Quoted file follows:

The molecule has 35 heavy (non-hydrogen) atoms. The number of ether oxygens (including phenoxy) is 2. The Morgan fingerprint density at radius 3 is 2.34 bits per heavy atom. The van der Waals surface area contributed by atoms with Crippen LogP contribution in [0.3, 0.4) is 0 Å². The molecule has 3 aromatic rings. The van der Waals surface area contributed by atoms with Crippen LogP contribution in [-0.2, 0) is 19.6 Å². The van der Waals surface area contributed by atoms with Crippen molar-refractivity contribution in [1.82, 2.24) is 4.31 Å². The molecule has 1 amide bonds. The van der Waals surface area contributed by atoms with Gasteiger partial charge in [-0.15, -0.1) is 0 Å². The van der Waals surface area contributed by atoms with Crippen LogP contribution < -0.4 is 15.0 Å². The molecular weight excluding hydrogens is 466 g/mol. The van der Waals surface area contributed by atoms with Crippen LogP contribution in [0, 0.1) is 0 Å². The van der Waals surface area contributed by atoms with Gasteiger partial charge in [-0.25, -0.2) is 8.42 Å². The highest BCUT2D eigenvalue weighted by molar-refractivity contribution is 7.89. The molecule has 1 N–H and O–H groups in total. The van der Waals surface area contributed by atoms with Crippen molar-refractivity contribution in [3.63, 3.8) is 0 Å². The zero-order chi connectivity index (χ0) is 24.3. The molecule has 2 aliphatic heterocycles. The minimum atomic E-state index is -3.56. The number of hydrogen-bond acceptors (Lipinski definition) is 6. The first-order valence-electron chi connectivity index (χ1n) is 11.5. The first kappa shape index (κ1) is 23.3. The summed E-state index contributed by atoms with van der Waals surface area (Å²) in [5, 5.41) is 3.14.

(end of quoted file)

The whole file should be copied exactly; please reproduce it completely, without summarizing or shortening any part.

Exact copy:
The molecule has 35 heavy (non-hydrogen) atoms. The number of ether oxygens (including phenoxy) is 2. The Morgan fingerprint density at radius 3 is 2.34 bits per heavy atom. The van der Waals surface area contributed by atoms with Crippen LogP contribution in [0.3, 0.4) is 0 Å². The molecule has 3 aromatic rings. The van der Waals surface area contributed by atoms with Crippen LogP contribution in [-0.2, 0) is 19.6 Å². The van der Waals surface area contributed by atoms with Crippen molar-refractivity contribution in [1.82, 2.24) is 4.31 Å². The molecule has 1 amide bonds. The van der Waals surface area contributed by atoms with Gasteiger partial charge in [-0.15, -0.1) is 0 Å². The van der Waals surface area contributed by atoms with Crippen LogP contribution < -0.4 is 15.0 Å². The molecular weight excluding hydrogens is 466 g/mol. The van der Waals surface area contributed by atoms with Crippen LogP contribution in [0, 0.1) is 0 Å². The van der Waals surface area contributed by atoms with Gasteiger partial charge in [-0.25, -0.2) is 8.42 Å². The highest BCUT2D eigenvalue weighted by molar-refractivity contribution is 7.89. The molecule has 1 N–H and O–H groups in total. The van der Waals surface area contributed by atoms with Crippen molar-refractivity contribution in [3.63, 3.8) is 0 Å². The zero-order chi connectivity index (χ0) is 24.3. The molecule has 2 aliphatic heterocycles. The minimum atomic E-state index is -3.56. The number of hydrogen-bond acceptors (Lipinski definition) is 6. The first-order valence-electron chi connectivity index (χ1n) is 11.5. The first kappa shape index (κ1) is 23.3. The summed E-state index contributed by atoms with van der Waals surface area (Å²) in [5, 5.41) is 3.14.